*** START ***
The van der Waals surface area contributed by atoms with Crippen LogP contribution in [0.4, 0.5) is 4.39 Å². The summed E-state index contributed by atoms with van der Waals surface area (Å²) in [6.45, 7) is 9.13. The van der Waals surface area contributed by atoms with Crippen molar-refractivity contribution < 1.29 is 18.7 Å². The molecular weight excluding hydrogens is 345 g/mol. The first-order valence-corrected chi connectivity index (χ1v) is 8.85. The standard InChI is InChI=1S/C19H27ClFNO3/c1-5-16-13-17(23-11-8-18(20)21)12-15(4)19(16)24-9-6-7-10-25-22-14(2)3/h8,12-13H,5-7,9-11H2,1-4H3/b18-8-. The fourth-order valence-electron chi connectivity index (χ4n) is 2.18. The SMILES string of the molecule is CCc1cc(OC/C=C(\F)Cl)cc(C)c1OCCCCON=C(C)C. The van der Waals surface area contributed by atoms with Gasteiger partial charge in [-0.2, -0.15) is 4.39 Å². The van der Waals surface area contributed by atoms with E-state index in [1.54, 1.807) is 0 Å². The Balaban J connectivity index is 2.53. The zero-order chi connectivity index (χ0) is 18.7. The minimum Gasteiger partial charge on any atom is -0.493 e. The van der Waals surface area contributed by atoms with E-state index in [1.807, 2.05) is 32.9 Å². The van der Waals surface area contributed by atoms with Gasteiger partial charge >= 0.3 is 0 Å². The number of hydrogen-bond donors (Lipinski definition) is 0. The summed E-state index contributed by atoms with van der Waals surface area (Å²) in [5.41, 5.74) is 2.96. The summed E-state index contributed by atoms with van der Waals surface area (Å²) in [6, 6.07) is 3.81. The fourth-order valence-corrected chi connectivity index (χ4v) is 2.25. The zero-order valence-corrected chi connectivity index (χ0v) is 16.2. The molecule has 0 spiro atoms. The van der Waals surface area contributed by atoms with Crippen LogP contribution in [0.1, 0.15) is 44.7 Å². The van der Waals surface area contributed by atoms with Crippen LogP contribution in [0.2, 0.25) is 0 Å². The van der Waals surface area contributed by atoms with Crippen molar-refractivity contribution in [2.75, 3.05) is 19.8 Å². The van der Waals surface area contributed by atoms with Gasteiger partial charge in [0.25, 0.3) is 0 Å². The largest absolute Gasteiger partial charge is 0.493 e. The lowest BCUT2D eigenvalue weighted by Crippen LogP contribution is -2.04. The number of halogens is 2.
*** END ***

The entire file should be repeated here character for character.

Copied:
The van der Waals surface area contributed by atoms with Crippen LogP contribution in [0.4, 0.5) is 4.39 Å². The summed E-state index contributed by atoms with van der Waals surface area (Å²) in [6.45, 7) is 9.13. The van der Waals surface area contributed by atoms with Crippen molar-refractivity contribution < 1.29 is 18.7 Å². The molecular weight excluding hydrogens is 345 g/mol. The first-order valence-corrected chi connectivity index (χ1v) is 8.85. The standard InChI is InChI=1S/C19H27ClFNO3/c1-5-16-13-17(23-11-8-18(20)21)12-15(4)19(16)24-9-6-7-10-25-22-14(2)3/h8,12-13H,5-7,9-11H2,1-4H3/b18-8-. The fourth-order valence-electron chi connectivity index (χ4n) is 2.18. The SMILES string of the molecule is CCc1cc(OC/C=C(\F)Cl)cc(C)c1OCCCCON=C(C)C. The van der Waals surface area contributed by atoms with Gasteiger partial charge in [-0.2, -0.15) is 4.39 Å². The van der Waals surface area contributed by atoms with E-state index in [1.54, 1.807) is 0 Å². The Balaban J connectivity index is 2.53. The zero-order chi connectivity index (χ0) is 18.7. The minimum Gasteiger partial charge on any atom is -0.493 e. The van der Waals surface area contributed by atoms with E-state index in [1.807, 2.05) is 32.9 Å². The van der Waals surface area contributed by atoms with Gasteiger partial charge >= 0.3 is 0 Å². The number of hydrogen-bond donors (Lipinski definition) is 0. The summed E-state index contributed by atoms with van der Waals surface area (Å²) in [5.41, 5.74) is 2.96. The summed E-state index contributed by atoms with van der Waals surface area (Å²) in [6, 6.07) is 3.81. The fourth-order valence-corrected chi connectivity index (χ4v) is 2.25. The zero-order valence-corrected chi connectivity index (χ0v) is 16.2. The molecule has 0 spiro atoms. The van der Waals surface area contributed by atoms with Crippen LogP contribution in [0.1, 0.15) is 44.7 Å². The van der Waals surface area contributed by atoms with Crippen LogP contribution in [0.2, 0.25) is 0 Å². The van der Waals surface area contributed by atoms with Crippen molar-refractivity contribution in [2.75, 3.05) is 19.8 Å². The van der Waals surface area contributed by atoms with Gasteiger partial charge in [0.25, 0.3) is 0 Å². The largest absolute Gasteiger partial charge is 0.493 e. The lowest BCUT2D eigenvalue weighted by Crippen LogP contribution is -2.04. The number of halogens is 2.